Type 2 Diabetes Linked to ‘Long COVID’ As Both Cause and Effect

There appears to be a two-way relationship between type 2 diabetes and “long COVID,” or long-term symptoms in the wake of COVID-19 — meaning that people with type 2 are at greater risk for these long-term symptoms, and people without type 2 who experience long COVID are more likely to develop diabetes, according to two new studies published in the journals Cell and JAMA Network Open.

Two years into the COVID-19 pandemic, there is a lot that we know about the link between COVID-19 and diabetes. If they develop COVID-19, it’s clear that people with diabetes — especially if they have a history of less than optimal blood glucose control — are at higher risk for poor outcomes like hospitalization, admission to the intensive care unit (ICU), and death. But since so much research has focused on hospital-based outcomes — in part because there is abundant data available — we know less about how diabetes and COVID-19 are related in people who aren’t hospitalized for the viral infection, or in the months following a discharge from the hospital. Since many people who develop COVID-19 experience long-term symptoms that may range from annoying to debilitating, it has never been more important to know how diabetes fits into this picture.

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Factors linked to long COVID

For the study published in Cell, researchers looked into factors that affected the risk of developing long COVID after initially developing COVID-19 in 210 people, about 70% of whom were hospitalized for the viral infection. Participants provided blood and nasal swab samples over the course of two to three months, starting at the time of their COVID-19 diagnosis. The researchers identified four factors at the time of an initial COVID-19 diagnosis that were linked to long COVID — type 2 diabetes, a large quantity in the blood of genetic material from the virus that causes COVID-19, an active Epstein-Barr virus (EBV) infection, and the presence of certain autoantibodies in the blood. Autoantibodies are proteins made by the immune system that are linked to an attack on the body’s own tissues, and are present in several different autoimmune diseases like type 1 diabetes, rheumatoid arthritis, and lupus. It’s not clear, though, how many participants actually had an autoimmune disorder prior to developing COVID-19.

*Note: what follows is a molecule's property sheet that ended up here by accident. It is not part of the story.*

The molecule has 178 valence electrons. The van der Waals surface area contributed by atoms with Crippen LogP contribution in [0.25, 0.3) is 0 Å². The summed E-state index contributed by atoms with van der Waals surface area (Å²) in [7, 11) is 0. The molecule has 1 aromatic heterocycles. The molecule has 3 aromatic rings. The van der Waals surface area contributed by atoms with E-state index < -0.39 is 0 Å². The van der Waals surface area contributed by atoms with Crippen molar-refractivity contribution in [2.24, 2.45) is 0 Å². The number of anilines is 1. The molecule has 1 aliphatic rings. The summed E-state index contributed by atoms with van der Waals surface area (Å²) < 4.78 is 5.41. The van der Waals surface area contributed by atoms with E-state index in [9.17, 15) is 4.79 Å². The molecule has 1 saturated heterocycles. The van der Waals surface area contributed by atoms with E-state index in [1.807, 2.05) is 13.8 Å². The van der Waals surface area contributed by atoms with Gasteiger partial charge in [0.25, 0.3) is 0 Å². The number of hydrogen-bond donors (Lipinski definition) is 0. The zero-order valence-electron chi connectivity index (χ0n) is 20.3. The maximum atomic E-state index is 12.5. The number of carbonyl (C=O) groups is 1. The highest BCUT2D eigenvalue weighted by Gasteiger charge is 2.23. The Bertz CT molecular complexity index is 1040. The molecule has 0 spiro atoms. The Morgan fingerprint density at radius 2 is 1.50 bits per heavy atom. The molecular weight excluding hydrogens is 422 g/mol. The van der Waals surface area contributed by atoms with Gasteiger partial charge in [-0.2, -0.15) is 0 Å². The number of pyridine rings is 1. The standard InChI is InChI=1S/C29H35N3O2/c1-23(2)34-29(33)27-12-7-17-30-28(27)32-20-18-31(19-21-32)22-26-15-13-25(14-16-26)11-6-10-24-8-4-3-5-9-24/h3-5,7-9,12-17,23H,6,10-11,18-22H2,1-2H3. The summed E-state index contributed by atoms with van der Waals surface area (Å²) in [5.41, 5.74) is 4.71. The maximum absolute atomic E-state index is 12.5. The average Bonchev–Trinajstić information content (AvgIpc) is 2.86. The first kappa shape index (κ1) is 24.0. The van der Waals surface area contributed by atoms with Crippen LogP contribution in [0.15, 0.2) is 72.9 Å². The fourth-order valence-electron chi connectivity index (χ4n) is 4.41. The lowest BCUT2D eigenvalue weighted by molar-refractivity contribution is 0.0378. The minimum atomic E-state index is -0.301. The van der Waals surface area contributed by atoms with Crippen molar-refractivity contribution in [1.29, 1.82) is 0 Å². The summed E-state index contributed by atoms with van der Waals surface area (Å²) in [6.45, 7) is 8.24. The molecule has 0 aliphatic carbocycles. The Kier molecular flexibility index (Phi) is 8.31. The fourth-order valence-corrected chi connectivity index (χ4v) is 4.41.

As noted in an article on the Cell study at Live Science, about 37% or participants reported three or more long COVID symptoms at their last follow-up, while 24% reported one or two symptoms and 39% reported no ongoing symptoms. Among those with at least three symptoms, 95% had at least one of the risk factors the researchers identified — meaning that it may be possible to know with near certainty, at the time of a person’s initial COVID-19 diagnosis, whether that person is susceptible to long COVID. In some cases, it may even be possible to predict specific long COVID symptoms, since certain autoantibodies were linked to certain symptoms like respiratory problems, gastrointestinal problems, and neurological problems — while EBV at the time of a COVID-19 diagnosis was linked to cognitive problems in the following months.

New health conditions linked to long COVID

For the study published in JAMA Network Open, researchers looked at the emergence of new health conditions 31 to 150 days after participants were tested for COVID-19. The participant group included 338,024 people younger than 20 years old, and 1,790,886 people ages 20 and older — some of whom tested positive for COVID-19, and some of whom tested negative. Overall, the most common new diagnoses linked to having had COVID-19 were shortness of breath, heart rate abnormalities, and type 2 diabetes. Fatigue was also more common among people ages 20 and older who were hospitalized at the time they received a new diagnosis. Among hospitalized people ages 20 and older, the rate of new type 2 diabetes was about twice as high in people who had tested positive for COVID-19 compared with those who had tested negative.

Taken together, these studies show that type 2 diabetes is an important factor in the development of long COVID symptoms — and that even if you don’t have diabetes at the time of your COVID-19 diagnosis, you may be more likely to develop type 2 in the following months than someone who hasn’t had COVID-19.

Want to learn more about coronavirus and diabetes? Read our latest COVID-19 updates.

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